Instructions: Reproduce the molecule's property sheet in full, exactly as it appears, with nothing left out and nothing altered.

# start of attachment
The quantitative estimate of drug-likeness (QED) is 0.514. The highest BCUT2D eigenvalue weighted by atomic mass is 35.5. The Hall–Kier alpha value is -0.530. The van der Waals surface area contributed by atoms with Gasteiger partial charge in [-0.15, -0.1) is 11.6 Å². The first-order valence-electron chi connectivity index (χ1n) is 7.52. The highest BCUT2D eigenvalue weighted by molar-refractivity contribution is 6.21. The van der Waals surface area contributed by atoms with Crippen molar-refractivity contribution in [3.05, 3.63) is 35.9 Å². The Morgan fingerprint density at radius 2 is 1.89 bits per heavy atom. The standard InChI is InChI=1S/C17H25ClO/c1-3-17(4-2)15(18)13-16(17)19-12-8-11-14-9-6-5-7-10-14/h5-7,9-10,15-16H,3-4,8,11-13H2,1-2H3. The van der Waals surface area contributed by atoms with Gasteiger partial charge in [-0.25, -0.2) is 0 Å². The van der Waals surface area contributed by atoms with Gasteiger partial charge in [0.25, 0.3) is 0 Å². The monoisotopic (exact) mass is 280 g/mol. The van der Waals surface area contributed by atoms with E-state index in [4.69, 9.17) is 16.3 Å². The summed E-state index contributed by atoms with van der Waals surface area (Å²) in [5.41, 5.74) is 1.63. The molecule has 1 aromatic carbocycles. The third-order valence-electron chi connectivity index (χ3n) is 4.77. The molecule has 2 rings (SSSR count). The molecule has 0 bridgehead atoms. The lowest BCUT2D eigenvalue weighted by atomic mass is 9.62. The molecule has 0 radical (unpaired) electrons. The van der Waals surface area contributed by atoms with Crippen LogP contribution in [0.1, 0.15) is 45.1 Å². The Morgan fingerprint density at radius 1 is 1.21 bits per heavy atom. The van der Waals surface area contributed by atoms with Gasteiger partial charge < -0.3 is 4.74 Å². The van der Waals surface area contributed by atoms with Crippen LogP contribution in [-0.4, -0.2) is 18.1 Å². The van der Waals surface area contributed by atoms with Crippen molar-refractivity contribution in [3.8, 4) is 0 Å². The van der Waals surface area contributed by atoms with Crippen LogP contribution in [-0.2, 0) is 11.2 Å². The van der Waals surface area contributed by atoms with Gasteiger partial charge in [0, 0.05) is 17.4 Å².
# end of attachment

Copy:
The quantitative estimate of drug-likeness (QED) is 0.514. The highest BCUT2D eigenvalue weighted by atomic mass is 35.5. The Hall–Kier alpha value is -0.530. The van der Waals surface area contributed by atoms with Gasteiger partial charge in [-0.15, -0.1) is 11.6 Å². The first-order valence-electron chi connectivity index (χ1n) is 7.52. The highest BCUT2D eigenvalue weighted by molar-refractivity contribution is 6.21. The van der Waals surface area contributed by atoms with Crippen molar-refractivity contribution in [3.05, 3.63) is 35.9 Å². The Morgan fingerprint density at radius 2 is 1.89 bits per heavy atom. The standard InChI is InChI=1S/C17H25ClO/c1-3-17(4-2)15(18)13-16(17)19-12-8-11-14-9-6-5-7-10-14/h5-7,9-10,15-16H,3-4,8,11-13H2,1-2H3. The van der Waals surface area contributed by atoms with Gasteiger partial charge in [-0.25, -0.2) is 0 Å². The van der Waals surface area contributed by atoms with Gasteiger partial charge in [0.25, 0.3) is 0 Å². The monoisotopic (exact) mass is 280 g/mol. The van der Waals surface area contributed by atoms with E-state index in [4.69, 9.17) is 16.3 Å². The summed E-state index contributed by atoms with van der Waals surface area (Å²) in [5.41, 5.74) is 1.63. The molecule has 1 aromatic carbocycles. The third-order valence-electron chi connectivity index (χ3n) is 4.77. The molecule has 2 rings (SSSR count). The molecule has 0 bridgehead atoms. The lowest BCUT2D eigenvalue weighted by atomic mass is 9.62. The molecule has 0 radical (unpaired) electrons. The van der Waals surface area contributed by atoms with Crippen LogP contribution in [0.1, 0.15) is 45.1 Å². The Morgan fingerprint density at radius 1 is 1.21 bits per heavy atom. The van der Waals surface area contributed by atoms with Gasteiger partial charge < -0.3 is 4.74 Å². The van der Waals surface area contributed by atoms with Crippen LogP contribution in [-0.4, -0.2) is 18.1 Å². The van der Waals surface area contributed by atoms with Crippen molar-refractivity contribution in [3.8, 4) is 0 Å². The van der Waals surface area contributed by atoms with Crippen LogP contribution in [-0.2, 0) is 11.2 Å². The van der Waals surface area contributed by atoms with Gasteiger partial charge in [0, 0.05) is 17.4 Å².